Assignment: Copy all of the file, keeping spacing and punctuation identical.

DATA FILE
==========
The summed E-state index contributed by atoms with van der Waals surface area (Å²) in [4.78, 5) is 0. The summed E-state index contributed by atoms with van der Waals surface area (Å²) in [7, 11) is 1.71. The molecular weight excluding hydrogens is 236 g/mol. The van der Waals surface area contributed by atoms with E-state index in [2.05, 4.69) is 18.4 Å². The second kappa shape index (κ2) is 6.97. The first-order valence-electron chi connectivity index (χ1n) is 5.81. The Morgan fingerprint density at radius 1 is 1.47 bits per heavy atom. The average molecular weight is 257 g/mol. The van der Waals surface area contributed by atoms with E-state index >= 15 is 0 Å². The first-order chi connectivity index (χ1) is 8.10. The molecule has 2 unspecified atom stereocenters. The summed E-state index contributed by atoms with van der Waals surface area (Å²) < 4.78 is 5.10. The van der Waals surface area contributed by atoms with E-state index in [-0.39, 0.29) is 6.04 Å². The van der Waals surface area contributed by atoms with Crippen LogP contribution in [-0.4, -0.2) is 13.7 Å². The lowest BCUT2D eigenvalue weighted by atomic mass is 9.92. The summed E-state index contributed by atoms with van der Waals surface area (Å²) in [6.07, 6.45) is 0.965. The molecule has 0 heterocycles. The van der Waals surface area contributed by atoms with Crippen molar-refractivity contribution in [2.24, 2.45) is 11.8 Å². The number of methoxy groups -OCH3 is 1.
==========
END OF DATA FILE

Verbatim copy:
The summed E-state index contributed by atoms with van der Waals surface area (Å²) in [4.78, 5) is 0. The summed E-state index contributed by atoms with van der Waals surface area (Å²) in [7, 11) is 1.71. The molecular weight excluding hydrogens is 236 g/mol. The van der Waals surface area contributed by atoms with E-state index in [2.05, 4.69) is 18.4 Å². The second kappa shape index (κ2) is 6.97. The first-order valence-electron chi connectivity index (χ1n) is 5.81. The Morgan fingerprint density at radius 1 is 1.47 bits per heavy atom. The average molecular weight is 257 g/mol. The van der Waals surface area contributed by atoms with E-state index >= 15 is 0 Å². The first-order chi connectivity index (χ1) is 8.10. The molecule has 2 unspecified atom stereocenters. The summed E-state index contributed by atoms with van der Waals surface area (Å²) < 4.78 is 5.10. The van der Waals surface area contributed by atoms with E-state index in [-0.39, 0.29) is 6.04 Å². The van der Waals surface area contributed by atoms with Crippen LogP contribution in [-0.4, -0.2) is 13.7 Å². The lowest BCUT2D eigenvalue weighted by atomic mass is 9.92. The summed E-state index contributed by atoms with van der Waals surface area (Å²) in [6.07, 6.45) is 0.965. The molecule has 0 heterocycles. The van der Waals surface area contributed by atoms with Crippen molar-refractivity contribution in [2.24, 2.45) is 11.8 Å². The number of methoxy groups -OCH3 is 1.